• Ended his carreer as Commander of the Tactical Air Force

The 26 of July 349 added some Me109 to it's score.

Extract from the squadronbook.

Weather improved from fair to good and this was the day of some excitement. Whilst escorting 36 Mitchells and 24 Bostons attacking P.O.L. Alençon, the Squadron was lucky in meeting a number of enemy aircraft consisting of approximately 30 plus FW 190's and Me 109's. We shot down 2 of the Me 109's and damaged 3 others. The pilots responsible for the two destroyed were F/L SEYDEL and F/L SIROUX (new "A" Flight Commander) and the three damaged by F/O ESTER, F/O UYDENS and SGT SMERDON. Our losses were nil.


03 August 1944, VIP escort for the squadron, turned out to be General Eisenhower. 349 Squadron was scrambled to escort a VIP from Thorney Island to an American Airstrip in France. After the landing the pilots were very elated to see it was the General. General Eisenhower took the time to thank them and shake hands.

August 1944 Selsey

With still an average of two missions a day, mainly bomber escorts and sweeps , the Squadron had to move back to Selsey.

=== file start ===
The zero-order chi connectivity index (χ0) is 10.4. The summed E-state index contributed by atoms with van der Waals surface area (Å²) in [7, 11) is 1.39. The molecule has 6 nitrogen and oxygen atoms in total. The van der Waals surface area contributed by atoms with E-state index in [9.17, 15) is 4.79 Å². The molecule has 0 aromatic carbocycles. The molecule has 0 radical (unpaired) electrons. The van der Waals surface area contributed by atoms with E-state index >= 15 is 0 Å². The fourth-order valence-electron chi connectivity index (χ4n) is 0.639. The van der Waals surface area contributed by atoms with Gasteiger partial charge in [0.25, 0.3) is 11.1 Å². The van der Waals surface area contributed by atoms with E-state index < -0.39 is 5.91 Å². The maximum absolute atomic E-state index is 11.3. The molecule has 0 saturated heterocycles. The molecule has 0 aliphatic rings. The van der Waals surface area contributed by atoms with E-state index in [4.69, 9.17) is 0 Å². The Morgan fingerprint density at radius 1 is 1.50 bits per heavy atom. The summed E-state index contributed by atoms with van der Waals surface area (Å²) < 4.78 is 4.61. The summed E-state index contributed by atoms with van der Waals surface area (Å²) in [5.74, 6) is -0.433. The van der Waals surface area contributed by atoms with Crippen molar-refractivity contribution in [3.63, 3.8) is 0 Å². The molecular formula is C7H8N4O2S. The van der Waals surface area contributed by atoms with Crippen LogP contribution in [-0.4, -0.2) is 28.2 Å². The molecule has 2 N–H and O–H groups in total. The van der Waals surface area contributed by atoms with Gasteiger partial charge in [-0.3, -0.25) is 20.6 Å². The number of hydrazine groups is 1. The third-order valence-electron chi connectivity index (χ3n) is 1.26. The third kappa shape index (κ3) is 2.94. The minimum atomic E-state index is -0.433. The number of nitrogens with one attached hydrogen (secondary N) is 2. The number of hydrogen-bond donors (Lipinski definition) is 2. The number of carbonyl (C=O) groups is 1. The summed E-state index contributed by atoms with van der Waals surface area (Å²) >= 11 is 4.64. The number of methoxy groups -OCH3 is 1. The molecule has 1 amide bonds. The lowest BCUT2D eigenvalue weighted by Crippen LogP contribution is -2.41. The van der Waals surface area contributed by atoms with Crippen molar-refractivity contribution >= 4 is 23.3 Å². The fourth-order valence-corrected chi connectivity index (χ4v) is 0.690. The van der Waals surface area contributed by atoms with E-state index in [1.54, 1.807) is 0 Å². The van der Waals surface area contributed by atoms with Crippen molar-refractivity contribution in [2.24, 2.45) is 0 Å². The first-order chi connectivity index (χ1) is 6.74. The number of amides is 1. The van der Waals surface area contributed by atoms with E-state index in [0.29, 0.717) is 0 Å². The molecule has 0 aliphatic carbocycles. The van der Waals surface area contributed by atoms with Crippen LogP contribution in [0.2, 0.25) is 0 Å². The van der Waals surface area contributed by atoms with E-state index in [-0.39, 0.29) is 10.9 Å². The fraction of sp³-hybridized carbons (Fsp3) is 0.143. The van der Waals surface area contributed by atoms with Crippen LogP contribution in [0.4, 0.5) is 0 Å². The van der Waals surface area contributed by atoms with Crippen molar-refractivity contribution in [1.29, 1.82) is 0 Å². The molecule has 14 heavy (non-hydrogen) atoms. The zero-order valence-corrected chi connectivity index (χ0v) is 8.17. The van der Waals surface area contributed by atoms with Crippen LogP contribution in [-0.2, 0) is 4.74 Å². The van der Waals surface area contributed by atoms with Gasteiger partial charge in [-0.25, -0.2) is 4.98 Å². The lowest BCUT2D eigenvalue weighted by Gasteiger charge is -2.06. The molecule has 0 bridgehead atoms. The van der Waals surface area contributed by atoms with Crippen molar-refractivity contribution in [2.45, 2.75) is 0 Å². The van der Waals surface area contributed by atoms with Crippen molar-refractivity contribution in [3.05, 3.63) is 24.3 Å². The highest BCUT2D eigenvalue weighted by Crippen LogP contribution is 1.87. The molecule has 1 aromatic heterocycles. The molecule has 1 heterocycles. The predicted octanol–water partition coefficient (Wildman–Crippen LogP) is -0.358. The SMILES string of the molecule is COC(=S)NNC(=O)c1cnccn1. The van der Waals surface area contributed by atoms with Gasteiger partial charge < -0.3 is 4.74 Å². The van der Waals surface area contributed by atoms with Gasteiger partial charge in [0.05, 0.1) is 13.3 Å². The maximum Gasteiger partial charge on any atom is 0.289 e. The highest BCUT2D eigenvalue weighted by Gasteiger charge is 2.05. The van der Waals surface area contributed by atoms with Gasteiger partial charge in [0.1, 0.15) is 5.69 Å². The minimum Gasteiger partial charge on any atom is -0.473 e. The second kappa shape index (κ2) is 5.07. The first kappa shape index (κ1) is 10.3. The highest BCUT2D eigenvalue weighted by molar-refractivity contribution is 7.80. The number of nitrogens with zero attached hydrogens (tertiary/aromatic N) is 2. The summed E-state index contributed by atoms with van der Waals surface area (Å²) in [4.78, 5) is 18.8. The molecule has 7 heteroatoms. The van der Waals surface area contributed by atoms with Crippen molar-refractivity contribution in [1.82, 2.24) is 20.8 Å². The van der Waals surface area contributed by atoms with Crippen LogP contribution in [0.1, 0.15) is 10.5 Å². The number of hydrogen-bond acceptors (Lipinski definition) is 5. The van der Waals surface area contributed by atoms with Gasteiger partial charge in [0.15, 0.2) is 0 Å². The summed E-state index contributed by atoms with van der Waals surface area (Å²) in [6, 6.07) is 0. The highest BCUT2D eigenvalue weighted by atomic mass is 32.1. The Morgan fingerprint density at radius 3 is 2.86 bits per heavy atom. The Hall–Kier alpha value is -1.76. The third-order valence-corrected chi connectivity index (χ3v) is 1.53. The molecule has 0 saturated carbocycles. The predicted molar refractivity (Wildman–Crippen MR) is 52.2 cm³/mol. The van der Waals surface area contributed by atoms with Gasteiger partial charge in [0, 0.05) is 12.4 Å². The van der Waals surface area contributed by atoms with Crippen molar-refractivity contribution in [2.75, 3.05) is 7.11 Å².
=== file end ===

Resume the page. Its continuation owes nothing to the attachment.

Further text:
August 1944 Tangmere

20 August 1944, awaiting the order to air lift to France, the Squadron had to wait together with 222Sqn and 485Sqn in Tangmere. Not that bad for the boys for Tangmeres accomodations were comfortable with all its static facilities, hot water, baths, showers and comfortable beds.

August 1944 B17 Carpiquet (France)

26 August 1944, the first elements of 349Squadron set foot on liberated soil but it will take until the 31th of August for the Squadron to be complete. After only 1 week the squadron had to move on to land in Godelmesnil on 08 August 1944.

September 1944 B35 Godelmesnil (France)

Due to the fast pace of the invasion, the squadron was ordered after 4 days to advance further towards Merville.

September 1944 B53 Merville (France)

12 September 1944, In Merville, still living in tents, the operational tempo dropped down mainly due to the weather and the absence of the German Luftwaffe. Missions flown were maily bombing missions over still occupied Holland.

November 1944 B65 Maldegem (Belgium)

2 November 1944, The first time since long that the Squadron had roofs over their heads in addition, being on Belgian soil after years, squadrons moral was high. the next 2,5 months B65 will be the homebase for the squadron.


Extract for the Squadron book